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“Everyone sort of knows about who Benjamin Franklin is,” said Jupe, who joined Douglas along with the rest of the cast at the press conference in Cannes. “I think we’ve all seen a $100 bill. [His] whole experience was so vital to the American Revolution but yet, at the same time, I don’t think many people know about it.”

Beaumarchais: Writer, Inventor, Political Agitator, Musician, And Spy

Assaad Bouab, famous for his roles in “Call My Agent” and “Bad Sisters”, is part of the mostly French cast. He plays Beaumarchais, a supporter of Franklin. Beaumarchais, an 18th-century Frenchman, wore many hats. According to Bouab, he was not only an inventor and political agitator but also a writer, musician, and spy for the king.

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“He was such an incredible character,” Bouab added. “And when he felt there was this door open to fight for freedom and do everything he could to send arms to help Benjamin Franklin and the province of the United States to have their independence, he did it.”

Who Was Benjamin Franklin?

Benjamin Franklin was a key figure in shaping America’s democracy during the 18th century. Born in 1706, Franklin was not only a founding father but also a renowned polymath, diplomat, scientist, inventor, and writer.

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One of Franklin’s notable contributions to American democracy was his role in drafting the Declaration of Independence in 1776. Alongside Thomas Jefferson and others, Franklin helped articulate the principles of individual liberty, equality, and self-governance that became the foundation of American democracy.

Franklin’s Diplomatic Works

Franklin was also instrumental in negotiating the Treaty of Paris in 1783, which ended the Revolutionary War and secured American independence from British rule. As a diplomat, he skillfully represented American interests in Europe, building crucial alliances and securing vital support for the fledgling nation.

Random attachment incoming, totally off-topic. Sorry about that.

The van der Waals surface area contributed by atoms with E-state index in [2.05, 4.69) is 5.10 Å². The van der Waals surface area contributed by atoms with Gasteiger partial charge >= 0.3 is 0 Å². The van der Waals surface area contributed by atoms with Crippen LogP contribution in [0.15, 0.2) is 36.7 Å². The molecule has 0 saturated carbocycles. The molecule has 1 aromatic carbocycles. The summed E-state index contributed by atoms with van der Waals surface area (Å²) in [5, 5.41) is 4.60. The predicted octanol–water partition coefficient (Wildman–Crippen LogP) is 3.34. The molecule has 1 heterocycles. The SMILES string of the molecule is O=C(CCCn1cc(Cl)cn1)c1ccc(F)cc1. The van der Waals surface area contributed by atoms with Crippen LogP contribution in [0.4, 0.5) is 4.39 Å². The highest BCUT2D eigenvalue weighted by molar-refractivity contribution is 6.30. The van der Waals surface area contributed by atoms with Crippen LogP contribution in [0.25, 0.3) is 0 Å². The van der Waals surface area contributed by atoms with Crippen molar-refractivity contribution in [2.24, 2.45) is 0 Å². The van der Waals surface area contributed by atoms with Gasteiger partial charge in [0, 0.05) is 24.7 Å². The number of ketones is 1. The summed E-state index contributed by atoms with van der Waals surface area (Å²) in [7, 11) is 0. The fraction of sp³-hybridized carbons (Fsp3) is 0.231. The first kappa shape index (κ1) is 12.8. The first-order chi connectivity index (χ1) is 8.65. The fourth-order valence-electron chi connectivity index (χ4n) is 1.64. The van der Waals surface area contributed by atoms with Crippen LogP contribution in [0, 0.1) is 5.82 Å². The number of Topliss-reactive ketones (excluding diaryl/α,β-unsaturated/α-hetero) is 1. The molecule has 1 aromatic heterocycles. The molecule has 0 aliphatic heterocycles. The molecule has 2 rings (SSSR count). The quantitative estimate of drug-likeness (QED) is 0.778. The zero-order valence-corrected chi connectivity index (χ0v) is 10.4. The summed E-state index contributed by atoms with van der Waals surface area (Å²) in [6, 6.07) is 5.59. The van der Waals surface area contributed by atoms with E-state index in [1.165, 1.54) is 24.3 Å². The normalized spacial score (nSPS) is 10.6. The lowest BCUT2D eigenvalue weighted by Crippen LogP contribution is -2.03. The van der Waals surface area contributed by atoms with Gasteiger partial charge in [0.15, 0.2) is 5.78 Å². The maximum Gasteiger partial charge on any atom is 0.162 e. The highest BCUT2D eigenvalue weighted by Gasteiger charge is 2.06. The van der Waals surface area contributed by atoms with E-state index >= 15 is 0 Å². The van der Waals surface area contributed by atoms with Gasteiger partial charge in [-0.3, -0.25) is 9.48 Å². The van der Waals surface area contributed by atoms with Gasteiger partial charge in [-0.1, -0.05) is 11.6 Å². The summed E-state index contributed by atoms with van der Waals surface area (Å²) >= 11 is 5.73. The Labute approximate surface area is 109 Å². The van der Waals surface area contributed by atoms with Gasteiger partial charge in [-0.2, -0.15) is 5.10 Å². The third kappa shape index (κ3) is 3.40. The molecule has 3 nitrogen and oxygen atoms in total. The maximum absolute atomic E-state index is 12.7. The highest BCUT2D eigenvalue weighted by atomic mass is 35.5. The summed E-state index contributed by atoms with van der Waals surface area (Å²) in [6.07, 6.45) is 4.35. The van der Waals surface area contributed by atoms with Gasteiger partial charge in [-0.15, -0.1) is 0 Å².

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In December 1776, Franklin famous around the world for his electrical experiments and success had to embark on a secret mission to France where his passion and power were put to the test when the fate of American independence hung delicately in the balance. 

A Key Player In America’s Political System

At 70 years old and without any formal diplomatic training, Benjamin Franklin persuaded an absolute monarchy to support America’s democratic experiment. Through his fame, charm, and cleverness, Franklin outsmarted British spies, French informants, and unfriendly colleagues to arrange the Franco-American alliance of 1778 and the peace treaty with England in 1783.

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In addition to his diplomatic efforts, Franklin played a pivotal role in shaping the American political system. He was a delegate to the Constitutional Convention in 1787, where he contributed his wisdom and experience to the drafting of the United States Constitution. 

His Role In Creating A Unified Government

Franklin’s advocacy for compromise and consensus-building helped bridge the divides between the various factions and regions, leading to the creation of a more unified and stable government.

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Furthermore, Franklin’s philosophical writings, such as his “Autobiography” and “Poor Richard’s Almanack,” promoted the values of hard work, thrift, and civic virtue, which were essential to the success of America’s democratic experiment.

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Mary Scrantin

Written by Mary Scrantin